Noetherian Rings and Modules

Let $ R$ be a commutative ring with unit element. We will frequently work with $ R$-modules, which are like vector spaces but over a ring.

More precisely, an $ R$-module is an additive abelian group $ M$ equipped with a map $ R\times M \to M$ such that for all  $ r,
r'\in R$ and all $ m, m'\in M$ we have $ (r r')m = r(r' m )$, $ (r + r')m
= rm + r' m$, $ r(m+m') = rm + rm'$, and $ 1m=m$. A submodule is a subgroup of $ M$ that is preserved by the action of $ R$. An ideal in a ring $ R$ is an $ R$-submodule $ I\subset R$, where we view $ R$ as a module over itself.

Example 2.2.1   The set of abelian groups are in natural bijection with $ \mathbf {Z}$-modules.

A homomorphism of $ R$-modules $ \varphi :M\to N$ is a abelian group homomorphism such that for any $ r\in R$ and $ m\in M$ we have $ \varphi (rm) = r\varphi (m)$. A short exact sequence of $ R$-modules

$\displaystyle 0 \to L \xrightarrow{f} M \xrightarrow{g} N \to 0$

is a specific choice of injective homomorphism $ f:L\to M$ and a surjective homomorphism $ g:M\to N$ such that $ \im (f) = \ker(g)$.

Example 2.2.2   The sequence

$\displaystyle 0 \to \mathbf{Z}\xrightarrow{2} \mathbf{Z}\rightarrow \mathbf{Z}/2\mathbf{Z}\to 0

is an exact sequence, where the first map sends $ 1$ to $ 2$, and the second is the natural quotient map.

Definition 2.2.3 (Noetherian)   An $ R$-module $ M$ is noetherian if every submodule of $ M$ is finitely generated. A ring $ R$ is noetherian if $ R$ is noetherian as a module over itself, i.e., if every ideal of $ R$ is finitely generated.

Notice that any submodule $ M'$ of a noetherian module $ M$ is also noetherian. Indeed, if every submodule of $ M$ is finitely generated then so is every submodule of $ M'$, since submodules of $ M'$ are also submodules of $ M$.

Definition 2.2.4 (Ascending chain condition)   An $ R$-module $ M$ satisfies the ascending chain condition if every sequences $ M_1\subset M_2 \subset M_3 \subset \cdots$ of submodules of $ M$ eventually stabilizes, i.e., there is some $ n$ such that $ M_n=M_{n+1}=M_{n+2}=\cdots$.

We will use the notion of maximal element below. If $ \mathcal{X}$ is a set of subsets of a set $ S$, ordered by inclusion, then a maximal element $ A\in \mathcal{X}$ is a set so that no superset of $ A$ is contained in $ \mathcal{X}$. Note that it is not necessary that $ A$ contain every other element of $ \mathcal{X}$, and that $ \mathcal{X}$ could contain many maximal elements.

Proposition 2.2.5   If $ M$ is an $ R$-module, then the following are equivalent:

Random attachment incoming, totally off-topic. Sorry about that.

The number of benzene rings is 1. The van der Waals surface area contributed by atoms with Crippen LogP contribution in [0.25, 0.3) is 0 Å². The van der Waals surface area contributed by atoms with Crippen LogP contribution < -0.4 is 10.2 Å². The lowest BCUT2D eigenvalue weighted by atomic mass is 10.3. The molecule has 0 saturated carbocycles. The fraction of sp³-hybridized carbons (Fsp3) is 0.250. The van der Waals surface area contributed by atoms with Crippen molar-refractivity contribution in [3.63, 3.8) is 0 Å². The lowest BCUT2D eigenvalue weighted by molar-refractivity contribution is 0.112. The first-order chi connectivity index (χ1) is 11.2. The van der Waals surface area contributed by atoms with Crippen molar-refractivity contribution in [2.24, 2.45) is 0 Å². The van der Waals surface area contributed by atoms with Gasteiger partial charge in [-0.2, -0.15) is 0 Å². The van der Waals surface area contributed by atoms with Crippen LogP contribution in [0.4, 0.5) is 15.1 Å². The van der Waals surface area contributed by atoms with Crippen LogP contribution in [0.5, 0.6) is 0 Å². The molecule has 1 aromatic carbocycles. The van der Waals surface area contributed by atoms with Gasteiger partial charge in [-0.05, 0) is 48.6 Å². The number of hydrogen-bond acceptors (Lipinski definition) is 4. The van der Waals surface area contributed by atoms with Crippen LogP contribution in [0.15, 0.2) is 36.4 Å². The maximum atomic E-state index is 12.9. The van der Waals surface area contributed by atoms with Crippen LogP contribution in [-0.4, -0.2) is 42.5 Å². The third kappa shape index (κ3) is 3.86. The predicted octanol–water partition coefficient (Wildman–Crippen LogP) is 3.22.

1. $ M$ is noetherian,
  2. $ M$ satisfies the ascending chain condition, and
  3. Every nonempty set of submodules of $ M$ contains at least one maximal element.

Proof. $ 1\implies 2$: Suppose $ M_1\subset M_2\subset \cdots$ is a sequence of submodules of $ M$. Then $ M_\infty=\cup _{n=1}^{\infty}
M_n$ is a submodule of $ M$. Since $ M$ is noetherian and $ M_\infty$ is a submodule of $ M$, there is a finite set $ a_1,\ldots, a_m$ of generators for $ M_{\infty}$. Each $ a_i$ must be contained in some $ M_j$, so there is an $ n$ such that $ a_1,\ldots, a_m\in M_n$. But then $ M_{k}=M_n$ for all $ k\geq n$, which proves that the chain of $ M_i$ stabilizes, so the ascending chain condition holds for $ M$.

$ 2\implies 3$: Suppose 3 were false, so there exists a nonempty set $ S$ of submodules of $ M$ that does not contain a maximal element. We will use $ S$ to construct an infinite ascending chain of submodules of $ M$ that does not stabilize. Note that $ S$ is infinite, otherwise it would contain a maximal element. Let $ M_1$ be any element of $ S$. Then there is an $ M_2$ in $ S$ that contains $ M_1$, otherwise $ S$ would contain the maximal element $ M_1$. Continuing inductively in this way we find an $ M_3$ in $ S$ that properly contains $ M_2$, etc., and we produce an infinite ascending chain of submodules of $ M$, which contradicts the ascending chain condition.

$ 3\implies 1$: Suppose 1 is false, so there is a submodule $ M'$ of $ M$ that is not finitely generated. We will show that the set $ S$ of all finitely generated submodules of $ M'$ does not have a maximal element, which will be a contradiction. Suppose $ S$ does have a maximal element $ L$. Since $ L$ is finitely generated and $ L\subset M'$, and $ M'$ is not finitely generated, there is an $ a\in
M'$ such that $ a\not\in L$. Then $ L'=L+Ra$ is an element of $ S$ that strictly contains the presumed maximal element $ L$, a contradiction. $ \qedsymbol$

Lemma 2.2.6   If

$\displaystyle 0 \to L \xrightarrow{f} M \xrightarrow{g} N \to 0$

is a short exact sequence of $ R$-modules, then $ M$ is noetherian if and only if both $ L$ and $ N$ are noetherian.

Proof. First suppose that $ M$ is noetherian. Then $ L$ is a submodule of $ M$, so $ L$ is noetherian. If $ N'$ is a submodule of $ N$, then the inverse image of $ N'$ in $ M$ is a submodule of $ M$, so it is finitely generated, hence its image $ N'$ is finitely generated. Thus $ N$ is noetherian as well.

Next assume nothing about $ M$, but suppose that both $ L$ and $ N$ are noetherian. If $ M'$ is a submodule of $ M$, then $ M_0=\varphi (L)\cap M'$ is isomorphic to a submodule of the noetherian module $ L$, so $ M_0$ is generated by finitely many elements $ a_1,\ldots, a_n$. The quotient $ M'/M_0$ is isomorphic (via $ g$) to a submodule of the noetherian module $ N$, so $ M'/M_0$ is generated by finitely many elements $ b_1,\ldots, b_m$. For each $ i\leq m$, let $ c_i$ be a lift of $ b_i$ to $ M'$, modulo $ M_0$. Then the elements $ a_1,\ldots, a_n, c_1,\ldots,
c_m$ generate $ M'$, for if $ x\in M'$, then there is some element $ y\in